Williams Jr v. Luking et al

Filing 58

ORDER denying 33 Motion for Summary Judgment: For the reasons delineated in the attached order, the Court DENIES the Motion for Summary Judgment as to Exhaustion of Administrative Remedies. Signed by Magistrate Judge Gilbert C. Sison on 1/19/2023. (kbh)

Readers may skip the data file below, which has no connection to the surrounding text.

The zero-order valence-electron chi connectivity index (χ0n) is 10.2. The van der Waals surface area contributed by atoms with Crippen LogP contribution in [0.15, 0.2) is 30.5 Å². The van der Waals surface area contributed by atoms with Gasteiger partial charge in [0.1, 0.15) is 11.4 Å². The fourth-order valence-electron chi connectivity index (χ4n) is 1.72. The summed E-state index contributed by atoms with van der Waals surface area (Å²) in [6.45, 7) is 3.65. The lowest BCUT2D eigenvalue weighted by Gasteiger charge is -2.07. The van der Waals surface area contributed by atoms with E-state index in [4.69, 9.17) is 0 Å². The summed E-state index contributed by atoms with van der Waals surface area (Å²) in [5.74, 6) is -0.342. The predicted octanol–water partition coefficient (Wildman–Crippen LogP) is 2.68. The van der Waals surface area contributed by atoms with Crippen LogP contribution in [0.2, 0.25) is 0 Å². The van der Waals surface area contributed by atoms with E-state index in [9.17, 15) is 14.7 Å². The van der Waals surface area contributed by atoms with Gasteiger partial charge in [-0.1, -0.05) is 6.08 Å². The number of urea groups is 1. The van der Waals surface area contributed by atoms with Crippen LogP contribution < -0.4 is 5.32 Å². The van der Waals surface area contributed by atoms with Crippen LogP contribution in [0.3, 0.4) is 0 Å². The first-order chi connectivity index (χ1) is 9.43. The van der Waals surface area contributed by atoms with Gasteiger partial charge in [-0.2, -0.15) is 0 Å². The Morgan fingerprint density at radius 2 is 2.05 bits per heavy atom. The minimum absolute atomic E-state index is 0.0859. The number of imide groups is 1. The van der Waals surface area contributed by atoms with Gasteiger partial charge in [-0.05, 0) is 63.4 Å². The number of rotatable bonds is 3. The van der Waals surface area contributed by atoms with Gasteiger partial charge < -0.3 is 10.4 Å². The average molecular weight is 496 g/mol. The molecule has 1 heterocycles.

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Case 3:21-cv-00448-GCS Document 58 Filed 01/19/23 Page 1 of 16 Page ID #945 UNITED STATES DISTRICT COURT FOR THE SOUTHERN DISTRICT OF ILLINOIS JAMES WILLIAMS, JR., ) ) Plaintiff, ) ) vs. ) ) CARISSA LUKING, TAMMY WELTY, ) LYNN PITTMAN, and WEXFORD ) HELATH SOURCES, INC. (“Wexford”), ) Case No. 3:21-cv-00448-GCS Defendants. MEMORANDUM & ORDER SISON, Magistrate Judge: INTRODUCTION Pending before the Court is Defendants’ Motion for Summary Judgment on the issue of exhaustion of administrative remedies. (Doc. 33). On October 5, 2022, the Court held a hearing on the Motion and took the matter under advisement. (Doc. 53). For the reasons delineated below, the Court DENIES the Motion for Summary Judgment (Doc. 33). On May 5, 2021, Plaintiff James Williams Jr., an inmate of the Illinois Department of Corrections (“IDOC”) currently incarcerated at Danville Correctional Center, brought this suit against Defendants pursuant to 42 U.S.C. §1983. (Doc. 1). In his Complaint, Plaintiff asserts violations of his Eighth Amendment rights due to Defendants’ alleged deliberate indifference to his serious medical needs arising from the treatment of his gallstones. Id. On November 23, 2021, the Court completed its preliminary review of Page 1 of 16 Case 3:21-cv-00448-GCS Document 58 Filed 01/19/23 Page 2 of 16 Page ID #946 Plaintiff’s Complaint pursuant to 28 U.S.C. § 1915A. (Doc. 10). The Court allowed Plaintiff to proceed against Defendants with the following counts: Count 1: Eighth Amendment deliberate indifference claim against [Nurse Practitioner] Luking, Nurse Welty, [Dr.] Lynn Pittman, and [Healthcare Administrator] Lori Cunningham for misdiagnosing Williams and delaying his transfer to an outside hospital. Count 2: Eighth Amendment deliberate indifference claim against Wexford Health Sources for failing to have a doctor present on Mondays.”1 (Doc. 10, p. 3). Defendants filed the present Motion for Summary Judgment on the issue of exhaustion of administrative remedies along with their Memorandum of Support on August 10, 2022. (Doc. 33, 34). Plaintiff timely filed a Response in Opposition to the Motion on August 25, 2022. (Doc. 39). FACTUAL BACKGROUND On November 28, 2019, Plaintiff submitted offender’s grievance No. 12-19-48 complaining about the medical treatment he received at Lawrence Correctional Center (“Lawrence”) on November 18, 2019.2 (Doc. 1, p. 15-16). Plaintiff stated that the grievance was filed “against Healthcare Administrator Mrs. Cunningham for being deliberate[ly] indifferen[t] to [his] medical needs.” Id. at p. 15. Plaintiff then recounted the events giving rise to his grievance with particular detail. Defendants Luking, Welty, and Pittman are employed by Wexford. The claim against Defendant Cunningham, an IDOC employee, was dismissed without prejudice for failure to state a claim. (Doc. 10, p. 4). 1 2 The record reflects that while Defendants have supplied the Court with copies of grievances from Plaintiff’s Grievance Record for consideration in relation to this matter, Plaintiff identified only one relevant grievance in his Complaint. (Doc. 34, Exh. B); (Doc. 1, p. 15-16). Given that most of the grievances supplied by Defendants are unrelated to the aforementioned allegations, only Plaintiff’s identified grievance (No. 12-19-48) will be addressed. Page 2 of 16 Case 3:21-cv-00448-GCS Document 58 Filed 01/19/23 Page 3 of 16 Page ID #947 Plaintiff explained that around 3:15 a.m. he was escorted to and from the healthcare unit where he was given “some pills for gas” after he had complained of severe abdominal pains. (Doc. 1, p. 15). Plaintiff stated that he was then returned to the unit around 7 a.m. in a wheelchair after he was found on the floor of his cell in excruciating pain. Id. Plaintiff was admitted to the infirmary, where he was left for seven hours while waiting for the x-ray technician to arrive; he was not given any pain medication during this time period. Id. at p. 15-16. Around 2:30 p.m., Plaintiff was transferred to an outside hospital for emergency gallbladder removal surgery. (Doc. 1, p. 16). At the hospital, it was determined that the gallstones in Plaintiff’s bladder were the source of his severe pain. Id. Plaintiff concluded his grievance by stating that “[t]he Healthcare [A]dministrator’s refusal to get me the medical atten[t]ion I needed amounts to deliberate indifference” and that “her desire to save money for Wexford violated [his] rights.” Id. Plaintiff did not explicitly name any other individual in the grievance.3 On December 3, 2019, a counselor at Lawrence received Plaintiff’s grievance and conducted the first level review. (Doc. 1, p. 15). On January 2, 2020, Grievance Officer Livingston received the counselor’s response; he conducted the second level review on January 23, 2020. Id. at p. 17. Livingston recommended, “based upon a total review of all available information,” that the grievance be denied as “[Healthcare Administrator] Cunningham [did] not provide any information regarding the referenced date of While providing a somewhat more thorough description of this medical event, Plaintiff also later named the Defendants in his Complaint, apparently identifying their names through a review of his medical records and through the assistance of a unit attendant, Calvin Clay. (Doc. 1, p. 14-15; Id. at 35). 3 Page 3 of 16 Case 3:21-cv-00448-GCS Document 58 Filed 01/19/23 Page 4 of 16 Page ID #948 [November 18, 2019].” Id. Livingston concluded that she was “unable to substantiate [Plaintiff’s] claim.” Id. On February 11, 2020, Plaintiff appealed this denial to the Administrative Review Board (“ARB”) after the Chief Administrative Officer concurred with Livingston’s recommendation on January 24, 2020. Id. On February 18, 2020, the ARB received Plaintiff’s appeal and recommended that the Acting Director remand the grievance to Lawrence to address Plaintiff’s claim. (Doc. 1, p. 18). The ARB found that “the failure to receive a response to the offender’s complaint is not grounds to deny the complaint.” Id. It determined that it would conduct a final review after the Warden “ensure[d] the offender’s medical complaint [was] addressed and documented on an amended” grievance response. Id. On November 6, 2020, Corrections Counselor Ashley McCaslin emailed ARB Chairman Dave White to inform him that she would “send . . . a request to healthcare for additional information” regarding Plaintiff’s remanded grievance. (Doc. 52, p. 94). McCaslin proceeded to send a memo addressed to “Healthcare” in which she requested additional information regarding the events on November 18, 2019. Id. at p. 92. The memo stated the following: “[y]ou have been identified in the attached grievance as having failed to do something or did something that the offender alleges is in violation of Statutory Requirements, Departmental Rules, Administrative Directives, Institutional Directives, or Policies and Procedures.” Id. A response to the memo was submitted on November 10, 2020, which provided a review of Plaintiff’s medical chart documentation from November 18, 2019. Id. The documentation noted details such as the times Plaintiff was seen by medical staff, names of said medical staff, and actions taken regarding his Page 4 of 16 Case 3:21-cv-00448-GCS Document 58 Filed 01/19/23 Page 5 of 16 Page ID #949 treatment. Id. See also (Doc. 1, p. 13-14). The response concluded that the “physician and providers who are licensed to practice medicine determine plan of care and treatment” and that the Healthcare Administrator “does not medically treat offenders.” (Doc. 52, p. 92). On November 25, 2020, the ARB denied Plaintiff’s grievance in its final review, finding that Lawrence had properly addressed the issue. (Doc. 1, p. 18). Plaintiff later filed suit against Defendants on May 5, 2021. (Doc. 1). LEGAL STANDARDS Summary judgment is proper when a moving party demonstrates that the record cannot establish the presence of a genuine dispute of material fact. See FED. R. CIV. PROC. 56(a). To survive a motion for summary judgment, the non-moving party must provide admissible evidence which would allow a reasonable jury to find in its favor. See Maclin v. SBC Ameritech, 520 F.3d 781, 786 (7th Cir. 2008). Generally, the Court’s role in determining the outcome of a motion for summary judgment is not to evaluate the weight of the evidence, judge witness credibility, or determine the truth of the matter. Instead, the Court’s role is to determine whether a genuine issue of material fact exists. See Nat’l Athletic Sportwear Inc. v. Westfield Ins. Co., 528 F.3d 508, 512 (7th Cir. 2008). However, in Pavey v. Conley, the Seventh Circuit held that “debatable factual issues relating to the defense of failure to exhaust administrative remedies “are not required to be decided by a jury but are to be determined by the judge.” 544 F.3d 739, 740-741 (7th Cir. 2008). Therefore, it is up to the Court to evaluate whether an inmate has exhausted administrative remedies when the affirmative defense of non-exhaustion is raised. If the Page 5 of 16 Case 3:21-cv-00448-GCS Document 58 Filed 01/19/23 Page 6 of 16 Page ID #950 Court determines that an inmate did not exhaust administrative remedies, the plaintiff is given the opportunity to exhaust should time still permit or if the failure to exhaust was innocent.4 Id. at 742. Alternatively, if the Court determines that the failure to exhaust was the plaintiff’s fault, the case is over. Id. Under the Prison Litigation Reform Act (“PLRA”), which governs lawsuits filed by inmates, “no action shall be brought with respect to prison conditions under § 1983 of this title, or any other Federal Law, by a prisoner confined in any jail, prison or other correctional facility until such administrative remedies as are available are exhausted.” 42 U.S.C. § 1997e(a). (emphasis added). When attempting to exhaust administrative remedies, prisoners must follow their prison’s administrative rules. See Pozo v. McCaughtry, 286 F.3d 1022, 1023 (7th Cir. 2002). As an inmate confined within the IDOC, Plaintiff is required to follow the regulations contained in the IDOC’s Grievance Procedures for Offenders (“IDOC Grievance Procedures”) to properly exhaust his claim. See 20 ILL. ADMIN. CODE § 504.800, et seq. The Seventh Circuit requires strict adherence to a prison’s grievance procedures to satisfy the exhaustion requirement under the PLRA. See Dole v. Chandler, 438 F.3d 804, 809 (7th Cir. 2006). Accordingly, a prisoner cannot satisfy the exhaustion requirement by filing untimely or otherwise procedurally defective Pavey provides that an “innocent” failure to exhaust includes situations where prison officials prevent prisoners from pursuing exhaustion of their administrative remedies. 544 F.3d at 742. Further, if an inmate submits a grievance and does not receive a response, the inmate’s attempts at exhaustion will be deemed thwarted, and the inmate will be allowed to proceed with the lawsuit. See, e.g., Walker v. Sheahan, 526 F.3d 973, 979 (7th Cir. 2008)(noting that an inmate is not required to appeal his grievance if he submits the grievance to the proper authorities but never receives a response); Dole v. Chandler, 438 F.3d 804, 809 (7th Cir. 2006)(indicating that a remedy can be unavailable to a prisoner if the prison does not respond to the grievance or uses misconduct to prevent a prisoner from exhausting his remedies). 4 Page 6 of 16 Case 3:21-cv-00448-GCS Document 58 Filed 01/19/23 Page 7 of 16 Page ID #951 grievances. See Woodford v. Ngo, 548 U.S. 81, 83 (2006). Nor may a prisoner file a lawsuit while he or she is simultaneously proceeding through the prison’s grievance process. See Ford v. Johnson, 362 F.3d 395, 398 (7th Cir. 2004). Consequently, if a prisoner fails to use a prison’s grievance process properly, “the prison administrative authority can refuse to hear the case, and the prisoner’s claim can be indefinitely unexhausted.” Dole, 438 F.3d at 809. This result comports with the PLRA’s statutory purpose of “afford[ing] correction officials [the] time and opportunity to address complaints internally before allowing the initiation of a federal case.” Woodford, 548 U.S. at 93; see also Begolli v. Home Depot U.S.A., Inc., 701 F.3d 1158, 1161 (7th Cir. 2012). Additionally, the requirement of exhaustion provides prison administrations an opportunity to fix the problem, reduce damages, and shed light on the factual disputes that may arise in litigation. See Pozo, 286 F.3d at 102324. Grievances are not intended “to put individual defendants on notice of a lawsuit” but rather serve to alert prison officials of issues affecting inmates. Glick v. Walker, No. 092472, 385 Fed. Appx. 579, 582 (7th Cir. July 13, 2010). Therefore, an inmate’s failure to explicitly name defendants in a grievance is not fatal to exhaustion so long as the “grievance serve[s] its function by providing prison officials a fair opportunity to address [the] complaint.” Maddox v. Love, 655 F.3d 709, 722 (7th Cir. 2011). See also Jones v. Bock, 549 U.S. 199, 219 (2007)(explaining that “exhaustion is not per se inadequate simply because an individual later sued was not named in the grievances”). Instead, an inmate is only required to “articulat[e] what facts the prison could reasonably expect from a Page 7 of 16 Case 3:21-cv-00448-GCS Document 58 Filed 01/19/23 Page 8 of 16 Page ID #952 prisoner in [his or her] position.” Glick, 385 Fed. Appx. at 582 (highlighting that an inmate “need identify names only to the extent practicable”). To initiate the grievance process, the IDOC Grievance Procedures first require that inmates file a grievance with a counselor at their correctional institution within 60 days of the discovery of an incident. See 20 ILL. ADMIN. CODE § 504.810(a). In the grievance, the prisoner must provide: “factual details regarding each aspect of the offender’s complaint, including what happened, when, where, and the name of each person who is the subject of or who is otherwise involved in the complaint.” Id. at (c). Nonetheless, an inmate is not “preclude[d] from filing a grievance when the names of individuals are not known, but the offender must include as much descriptive information about the individual as possible.” Id. Should the inmate not be satisfied with the counselor’s response, the inmate can then submit a formal grievance to the prison’s grievance officer. See 20 ILL. ADMIN. CODE § 504.810(a)-(b). The grievance officer must review the grievance and provide a written response to the inmate. See 20 ILL ADMIN. CODE § 504.830(a). Within 60 days of receipt of the grievance, when reasonably feasible under the circumstances, the grievance officer must report his or her findings and recommendations in writing to the Chief Administrative Officer (“CAO”). See id. at (e). The CAO shall review the findings and recommendations from the grievance officer and advise the inmate of the decision in writing. Id. If the inmate is not satisfied with the CAO’s decision, the inmate can then formally appeal to the Director through the ARB within 30 days of the CAO’s decision. See ILL. ADMIN. CODE § 504.850(a). The inmate must attach copies of the grievance officer’s Page 8 of 16 Case 3:21-cv-00448-GCS Document 58 Filed 01/19/23 Page 9 of 16 Page ID #953 report and the CAO’s decision to the appeal. See id. The ARB then submits its written recommendation to the Director, who is responsible for issuing the IDOC’s final decision within six months. See id. at (d)–(e). DISCUSSION Defendants argue that Plaintiff has failed to properly exhaust his administrative remedies, because he “failed to file a grievance naming Defendants regarding the claims he has raised” in this suit. (Doc. 34, p. 6). Moreover, Defendants claim that the grievance did not “put the prison on notice of the claims against [the Defendants because] it was [not] expressly . . . directed at them.” Id. at p. 7. Lastly, Defendants assert that the grievance did not “complain about a policy to not have physicians on site on Mondays [or] mention any issues with staffing whatsoever.” Id. at p. 9. 1. EXHAUSTION AS TO DEFENDANTS LUKING, WELTY, AND PITTMAN In Grievance No. 12-19-48, Plaintiff identified Healthcare Administrator Cunningham before describing the inadequate medical care he received on November 18, 2019. (Doc. 1, p. 15). Defendants Luking, Welty, and Pittman claim that the prison was not placed on notice as to their relevance to the incident because Plaintiff failed to name them in his grievance. (Doc. 34, p. 6). However, failing to name defendants alone is insufficient to assert a failure to exhaust. See Jones, 549 U.S. at 219. Rather, courts have found that plaintiffs may exhaust their grievances by providing sufficient information that would have put the prison on notice of a defendant’s connection to the alleged wrong. See Maddox, 655 F.3d at 722. Page 9 of 16 Case 3:21-cv-00448-GCS Document 58 Filed 01/19/23 Page 10 of 16 Page ID #954 While Grievance No. 12-19-48 did not name Defendants Luking, Welty, and Pittman directly, the grievance did include factual details about the November 18, 2019, incident itself. For instance, Plaintiff specified that an individual gave him pills for gas when he first arrived in the healthcare unit at 3:15 a.m. (Doc. 1, p. 15). Such factual details are sufficient to alert the prison that the quality of Plaintiff’s medical care was at issue and would arguably cause the prison to identify the staff member working in the unit at the time of the incident by, for example, consulting the facility’s work schedule. Compare Flemming v. Shah, Civil No. 12-761-GPM, 2013 WL 3033102, at *2, 4 (S.D. Ill. June 17, 2013)(finding that the plaintiff failed to exhaust because the prison would not have known that the defendant could have been involved in decisions regarding denial of medical treatment, especially without an explicit or implicit reference to her) with Chaney v. Wall, Case No. 19-cv-357-DWD, 2020 WL 6889244, at *4 (S.D. Ill. Nov. 24, 2020)(finding that a grievance with a description of an unnamed nurse’s work schedule was sufficient while also finding a grievance lacking descriptors like dates or behavior of officers involved was insufficient). A fair reading of the grievance should have alerted prison officials to the fact that Plaintiff was frustrated with the overall medical care he had received. Plaintiff specifically described various actions and/or inactions that were taken during his care (e.g., prescribing pills for gas or leaving him unattended for several hours in the infirmary without any pain medication), which clearly indicated that Plaintiff was not solely grieving about the actions of Ms. Cunningham. Indeed, a simple review of Plaintiff’s medical records would have easily revealed the providers involved in his care. See, e.g., Page 10 of 16 Case 3:21-cv-00448-GCS Document 58 Filed 01/19/23 Page 11 of 16 Page ID #955 Cox v. Lashbrook, Case No. 3:16-cv-1096-NJR-DGW, 2018 WL 5904399, at *5 (S.D. Ill. April 26, 2018)(highlighting that “it could have been no mystery to the prison who Plaintiff’s treatment providers were[]” once the grievance officer reviewed medical records and contacted the health care unit); Harper v. Henton, No. 11-cv-406-MJR-SCW, 2012 WL 6595159, at *5 (S.D. Ill. Nov. 30, 2012)(asserting that prison administrators “could have easily viewed the medical records to determine which doctors and nurses treated Plaintiff or were responsible for his treatment[]” given that he provided them enough details regarding his medical care). See also Brown v. Pfister, Case No. 18-cv-6042, 2021 WL 1722771, at *10 (N.D. Ill. April 30, 2021)(noting that it was not necessary for the plaintiff to name the prison’s medical director because he had clearly complained about the lack of access to medical care, which “naturally called into question the provider of the medical care, including the person running the department.”). Notably, in Gordon v. Rogers, Case No. 3:17-cv-1302-DRH-DGW, 2018 WL 6977338, at *1-2 (Oct. 16, 2018), the inmate sustained a leg injury for which he allegedly received inadequate care. When the inmate filed a grievance voicing his concerns, he did not name or describe several defendants, but he expressly named one defendant. Id. at *3. The grievance officer addressed the grievance on the merits after contacting the healthcare unit who informed them that the inmate “was seen by the doctor” on a certain date and “by the doctor or other healthcare professionals.” Id. The court found that defendants could not claim that the grievance contained inadequate details “when […] there was sufficient information to address the merits of the grievance.” Id. (noting that “[i]t could have been no mystery to the prison who [the inmate] was complaining about when he Page 11 of 16 Case 3:21-cv-00448-GCS Document 58 Filed 01/19/23 Page 12 of 16 Page ID #956 indicated that he was not receiving adequate post-operative care). Specifically, the Court found that the “grievance served its function of notifying the prison there was a problem with the medical care he was receiving from Defendants” because it prompted a review of Gordon’s medical records. Id. This review ultimately informed the prison of the specific providers whose actions the plaintiff was grieving about. ` Like Gordon, the Plaintiff’s grievance “served its function” of notifying the prison that there was a problem with the medical care he was receiving. Those who evaluated Plaintiff’s grievance determined it to be medical in nature. Particularly, the ARB remanded the grievance back to Lawrence ordering the Warden to “ensure the offender’s medical complaint [was] addressed and documented.” (Doc. 1, p. 18) (emphasis added). When complying with this order, a prison official requested that the healthcare unit provide additional information regarding the events on November 18th, noting that the unit “had been identified in the grievance” as having harmed the Plaintiff. (Doc. 52, p. 92). A response to this official’s request provided a review of Plaintiff's medical chart documentation which noted details such as when and from whom Plaintiff received care. Id. As such, Plaintiff’s failure to specifically name the Defendants in his grievance does not amount to a failure to exhaust his administrative remedies. At the hearing, Defendants also alluded to the notion that Plaintiff should be precluded from using descriptors because he knew the names of some of the Defendants at some point in time. See, e.g., Hoskins v. Johnson, Cause No. 3:19-cv-01303-GCS, 2020 WL 7263286, at *5-6 (S.D. Ill. Dec. 10, 2020)(finding that a description of the defendant is insufficient when the plaintiff knew their name). Regardless of whether Plaintiff knew Page 12 of 16 Case 3:21-cv-00448-GCS Document 58 Filed 01/19/23 Page 13 of 16 Page ID #957 the Defendants’ names prior to or after the incident, the IDOC’s regulations only require Plaintiff to “identify names only to the extent practicable.” Glick, 385 Fed. Appx. at 582. Here, Plaintiff is not precluded from using descriptors because it is unreasonable to expect Plaintiff to have remembered the names and/or faces of those caring for him. This is especially true here given the fact that Plaintiff was in excruciating pain while he was in the infirmary – a pain which ultimately required Plaintiff to undergo surgery shortly thereafter. In summary, Plaintiff’s grievance should have, and did in fact, place the prison on notice that he was dissatisfied with the inadequate medical treatment he received on November 18, 2019. Given the description provided by Plaintiff in his grievance, prison officials were capable of identifying which providers were involved in his care through a review of Plaintiff’s medical records and the facility’s staffing records. Therefore, the Court DENIES summary judgment with respect to Count 1 of Plaintiff’s Complaint. 2. EXHAUSTION AS TO DEFENDANT WEXFORD (MONELL CLAIM) In Grievance No. 12-19-48, Plaintiff mentioned Wexford in describing the motivations behind Healthcare Administrator Cunningham’s inaction during his medical care stating that she “desire[d] to save money for Wexford.” (Doc. 1, p. 16). Wexford asserts that this alone is insufficient to put the prison on notice as to the relevance of a Wexford staffing policy or practice that contributed to his inadequate medical treatment. (Doc. 34, p. 9). The Court disagrees. To exhaust remedies against a private contractor like Wexford, Plaintiff must have put the prison on notice that a corporate “policy or custom gave rise to the harm.” Howell Page 13 of 16 Case 3:21-cv-00448-GCS Document 58 Filed 01/19/23 Page 14 of 16 Page ID #958 v. Wexford Health Sources, Inc., 987 F.3d 647, 653-654 (7th Cir. 2021). See also Reliford v. Ghosh, No. 10 C 3555, 2011 WL 3704747, at *5 (N.D. Ill. Aug. 19, 2011)(explaining that the “policy must be the direct cause or moving force behind the constitutional deprivation”). As such, it is not necessary to directly name Wexford in a grievance to render it exhausted. See, e.g., Loving v. Gomez, Case No. 19-cv-00029, 2022 WL 3026932, at *4 (N.D. Ill. Aug. 1, 2022)(highlighting that “the law does not require detailed specificity when Wexford is the defendant because ‘grievances that complain of medical failures clearly invoke Wexford and its employees, who are charged with providing medical care to Illinois inmates’”) (citing Daval v. Zahtz, Case No. 3:19-cv-50147, 2021 WL 2072127, at *5 n.5 (N.D. Ill. May 24, 2021)). Rather, “[c]ourts have held that grieving activities for which Wexford was responsible, or for which Wexford was involved in the decision-making process, are generally sufficient to put the prison on notice that the plaintiff was grieving a policy or practice of the corporation.” Morrow v. Wexford Health Sources, Inc., Case No. 3:20-cv-00664-GCS, 2021 WL 3030329, at *4 (S.D. Ill. July 19, 2021)(stating that a grievance of “broad denial of proper treatment by the health care unit as a whole” is likely sufficient to provide notice to Wexford regarding policies that “resulted in inadequate medical treatment”). A grievance is only considered unexhausted when an inmate “does not reference a specific policy or practice, or otherwise names responsible individuals, rather than attributing responsibility to Wexford.” Id. Here, Plaintiff alleged in his Complaint that “Wexford failed to provide a doctor on Mondays to treat inmates at Lawrence Correctional Center” and that because of said policy he “was forced to endure excruciating pain for over 7 hours” at the facility prior Page 14 of 16 Case 3:21-cv-00448-GCS Document 58 Filed 01/19/23 Page 15 of 16 Page ID #959 to receiving treatment for his gallstones at a local hospital. (Doc. 1, p. 11). In Grievance No. 12-19-48, Plaintiff asserted that Cunningham’s “refusal to get [him] the medical attention [he] needed” at the facility was motivated by “her desire to save money for Wexford.” Id. at p. 16. While Plaintiff does not directly allege that Wexford has a policy not to staff doctors on Mondays in his grievance, Plaintiff’s grievance does implicate a Wexford cost saving policy as influencing how Cunningham proceeded to care for Plaintiff during his gallstone episode. This is sufficient to put the prison administration and Wexford on notice of a potentially relevant policy that may have affected the delivery of care to Plaintiff. See, e.g., Arce v. Wexford Health Services, Case No. 3:18-cv-01348-SMYGCS, 2019 WL 6702692, at *6 (S.D. Ill. Oct. 9, 2019)(finding that Plaintiff’s discussion of Wexford’s role in the scheduling and approval of his follow up care was sufficient to place Wexford on notice). Thus, the language used in Plaintiff’s grievance should have been sufficient to lead prison officials to “believe that Plaintiff was . . . complaining about Defendant Wexford’s policies or practices.” Morrow, 2021 WL 3030329, at *5. Courts have acknowledged that requiring inmates to do more than Plaintiff did here to assert a Monell claim would be “preposterous.” Cohn v. Wexford Health Sources, Inc., Case No. 3:19-CV-00376-NJR, 2022 WL 2802304, at *4 (S.D. Ill. July 18, 2022)(acknowledging that “[r]equiring inmates with no formal legal education to articulate the subtleties of a Monell claim or a third-party beneficiary action on a grievance form is asking a lot.”) (citing Johnson v. Shah, Case No. 15-CV-344-SMY-RJD, 2017 WL 119175, at *2 (S.D. Ill. Jan. 12, 2017)). While Plaintiff’s grievance could have been more specific in describing the precise policy of Wexford’s that he believes impacted his care, Page 15 of 16 Case 3:21-cv-00448-GCS Document 58 Filed 01/19/23 Page 16 of 16 Page ID #960 he adequately articulated that such a policy negatively impacted the decision making of a staff member directly responsible for his care. As such, this Court finds that Grievance No. 12-19-48 was sufficient to place the prison and Wexford on notice of a potential policy or custom of Wexford that affected Plaintiff’s care. Consequently, the Court DENIES summary judgment with respect to Count 3 of Plaintiff’s Complaint. CONCLUSION Accordingly, the Court DENIES the Motion for Summary Judgment as to Exhaustion of Administrative Remedies. (Doc. 33). IT IS SO ORDERED. DATED: January 19, 2023. Digitally signed by Judge Sison 2 Date: 2023.01.19 11:02:53 -06'00' ____________________________________ GILBERT C. SISON United States Magistrate Judge Page 16 of 16